- Pablo 2.0 by Buffer. Social media scheduling and analytics platform, Buffer, launched Pablo 2.0, a social image creator. Pablo lets you create engaging images that fit perfectly to all social platforms quickly and without the need for photoshop skills. A great tool to design and share visual content with minimal fuss. — Angharad Welsh
- Pingdom. Pingdom is an established web monitoring tool that advises on genuine website downtime and problems with marketing redirects rather than focusing on user-based IT issues. Covers basic broken links in content right through to deeper level issues and highlights potential causes with useful, accessible data. Free and paid for options for more frequent checks. — Abha Thakor
- Placeit. Placeit allows you to showcase designs, logos, or websites in a stunning way. Create photos or video mockups to see what they’d look like on any device. It’s easy to use, requiring just a screenshot or URL. Low-res images are free and higher quality mockups are a small fee. — Rachel Miller
- Prowly. Prowly is a CRM tool that allows you to adapt new PR trends into your strategies. It helps to create brand owned media such as newsrooms or magazines, build a knowledge about the audience, create SEO-friendly stories, and build personalized e-mails to journalists and opinion leaders. — Joanna Drabent
- Quintly. Want to benchmark your own social media performance with your competitors? Quintly has the data and produces awesome graphic reports on a stunning variety of KPIs. Plus you will get Facebook, Instagram, Pinterest, Twitter, Youtube, Google+, and even LinkedIn in one place, thanks to German engineering. — Fred Tautz
- Similarweb. Looking for some influencers to play with and don’t want to go with the usual set? Don’t have big bucks because it’s still a pitch? Just run the usual suspects through Similarweb and immediately see who they are influenced by, who they influence, and who your target audience also likes. This usually gives you some good ideas on who to approach. — Fred Tautz
- SentiStrength. Sentistrength is a text sentiment checker and opinion miner. It’s been created by a group of academics and is hosted by the University of Wolverhampton. I have used it a couple of times to analyze Tweets and found it to be more accurate than paid-for enterprise solutions. And it’s free. — Michael Blowers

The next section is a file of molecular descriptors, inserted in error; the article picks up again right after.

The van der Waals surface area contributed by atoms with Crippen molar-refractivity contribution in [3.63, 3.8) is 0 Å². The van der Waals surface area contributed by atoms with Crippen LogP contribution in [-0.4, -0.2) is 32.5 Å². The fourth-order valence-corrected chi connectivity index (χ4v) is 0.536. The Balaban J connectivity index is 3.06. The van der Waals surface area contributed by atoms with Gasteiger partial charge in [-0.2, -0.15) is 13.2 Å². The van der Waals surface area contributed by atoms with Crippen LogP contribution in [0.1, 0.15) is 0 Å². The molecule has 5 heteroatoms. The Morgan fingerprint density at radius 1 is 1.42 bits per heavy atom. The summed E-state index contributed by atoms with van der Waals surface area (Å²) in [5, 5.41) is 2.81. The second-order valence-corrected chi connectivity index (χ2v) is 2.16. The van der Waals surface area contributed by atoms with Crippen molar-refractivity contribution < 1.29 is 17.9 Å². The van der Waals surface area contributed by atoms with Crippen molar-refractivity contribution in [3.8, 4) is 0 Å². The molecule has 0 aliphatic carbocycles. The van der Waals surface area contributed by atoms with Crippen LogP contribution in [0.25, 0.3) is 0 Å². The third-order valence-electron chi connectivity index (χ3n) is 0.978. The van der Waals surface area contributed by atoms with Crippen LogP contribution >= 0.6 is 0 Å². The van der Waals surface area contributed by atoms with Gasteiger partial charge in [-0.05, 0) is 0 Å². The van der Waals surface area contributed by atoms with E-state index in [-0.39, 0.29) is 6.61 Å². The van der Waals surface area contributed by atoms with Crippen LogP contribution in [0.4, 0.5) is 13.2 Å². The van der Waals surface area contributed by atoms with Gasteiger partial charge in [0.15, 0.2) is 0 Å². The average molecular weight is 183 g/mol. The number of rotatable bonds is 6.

- Smartsheet. Smartsheet is an easier version of Google Docs and is ideal for real-time collaboration projects or ongoing file sharing. Imagine having all notes, discussions, files, and information in one location accessible across any browser, device, and operating system that streamlines communication, empowers teams, and drives efficiencies. Tip: Particularly useful when sharing content calendars. — Maria Loupa
- Tool Google Analytics. Still finding more gems in Google Analytics, particularly how to integrate online and offline analysis. The spreadsheet add-on in particular helps to create helpful insights for improving campaigns. — Sally Keith
- WordPress. WordPress is a platform that any PR practitioner or student can use to build an online portfolio for themselves, to either showcase their own skills, interests and knowledge or their business’. There are a wide variety of themes available to suit photography- or word-based blogs. — Livi Wilkes
- LeadPages. I am in love with LeadPages for PR pros. It takes the wait time out of designing a landing page for your content. No longer do you have to go to your design or web person and have them build you a landing page every time you want to put content behind a wall. You can easily design a page and, with a WordPress plugin, insert it into your website in seconds. — Gini Dietrich
So there you have it: Twenty-two PR tools for you to test, set-up, and use in 2016.